The conflict of civilization is unlikely to be something that really
exists as an ontological unity. It is more likely that what is really
happening is that groups within societies and nation states asserting
their interest over other groups either within their own society or
other societies. Each trying to advance their 'cause' if and when the
opportunity arises. We mustn't forget that for every successful business
person in china there are probably millions who are still living under
oppressive and abject conditions. And for every self proclaimed defender
of Islam who blows up a bomb on a bus in London there are millions of
other Muslims who are law abiding citizens within the so called western
countries. The idea that there is a clash between Islam and the west or
that the free market economy is displacing the Chinese system is of
course without any basis. Except of course that it makes senses for some
to use this language especially if they have a lot to lose.


The question that ought to concern us is whether there is an objective
test that can be used to establish if an activity or idea can be
introduced legitimately into another group or civilization. The first
thing that comes to mind about this test is what are we testing for? Are
we testing whether the new idea conflicts with the present practises or
something else? In my opinion, we should test for the individual in
other words, how does the new idea affect the individual? This is not a
question of whether the individual is better off, but whether the
individual is free to develop his or her personal identity. Of course,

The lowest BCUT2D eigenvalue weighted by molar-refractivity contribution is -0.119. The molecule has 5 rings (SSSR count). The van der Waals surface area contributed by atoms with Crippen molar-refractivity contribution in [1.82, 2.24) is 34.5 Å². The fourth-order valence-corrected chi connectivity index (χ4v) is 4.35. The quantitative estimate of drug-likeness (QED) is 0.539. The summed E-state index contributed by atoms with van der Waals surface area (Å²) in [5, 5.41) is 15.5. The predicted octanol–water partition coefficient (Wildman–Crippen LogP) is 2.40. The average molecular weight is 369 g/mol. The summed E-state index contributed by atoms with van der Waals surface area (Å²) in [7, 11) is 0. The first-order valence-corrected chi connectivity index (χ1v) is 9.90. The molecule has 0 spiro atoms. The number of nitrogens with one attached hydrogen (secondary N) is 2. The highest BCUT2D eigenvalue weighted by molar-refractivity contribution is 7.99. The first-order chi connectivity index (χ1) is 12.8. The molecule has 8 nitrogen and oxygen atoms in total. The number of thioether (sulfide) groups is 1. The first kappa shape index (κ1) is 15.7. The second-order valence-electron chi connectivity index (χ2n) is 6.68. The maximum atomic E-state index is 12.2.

such a question makes sense in a philosophy essay; an accountant would
probably want to know the state of one's bank account and not one's
personal identity. Hence, a philosophical test does not imply being
better off financially or any other way.


Another issue such a test would introduce would be that everyone who is
concerned with test would accept the legitimacy and the credentials of
the test. One test could very well be what I will call the medical test.
This is what I mean. We all accept that medical treatment is generally
aimed at the individual; although medicine makes full use of statistics,
at the end it is the individual who receives medical treatment.
Incidentally, this is also evidence in favour of considering the
individual and not the group, or rather the group ought to be considered
through the individual. The test would be this: if we had a medical
treatment B that was better than treatment A, would we be justified to
offer someone treatment A if they held radically different values than
us? to put this in a more real life context, if we had to aid a group of
patients in china, India, Iraq or whatever country that might be
regarded as members of a different civilization from our own, would we
be justified in supplying twenty or thirty year old medical technology?
(We probably do, but that does not affect the philosophical test.)


The answer is, of course, that we would never be justified to offer
anyone twenty or thirty year old medical technology that is not as
effective as present day technology. In other words, medical technology
ought to transcend civilizations or cultural norms. Why then should we
make allowances with such other things as human rights, free speech,
political representation, impartial legal system, freedom of association
and so on? To conclude, we should not mix up oppressive political
systems or bad religion with norms that form part of a civilization.


Take care


Lawrence
15 July 2007

Bernard Lewis
Jihad vs. Crusade
A historian's guide to the new war.
BY BERNARD LEWIS
Thursday, September 27, 2001 12:02 a.m. EDT
http://opinionjournal.com/extra/?id=95001224

from Lawrence, Pub Philosophy Group, Sunday meeting: The conflict of
Civilisations + Cercedilla Saturday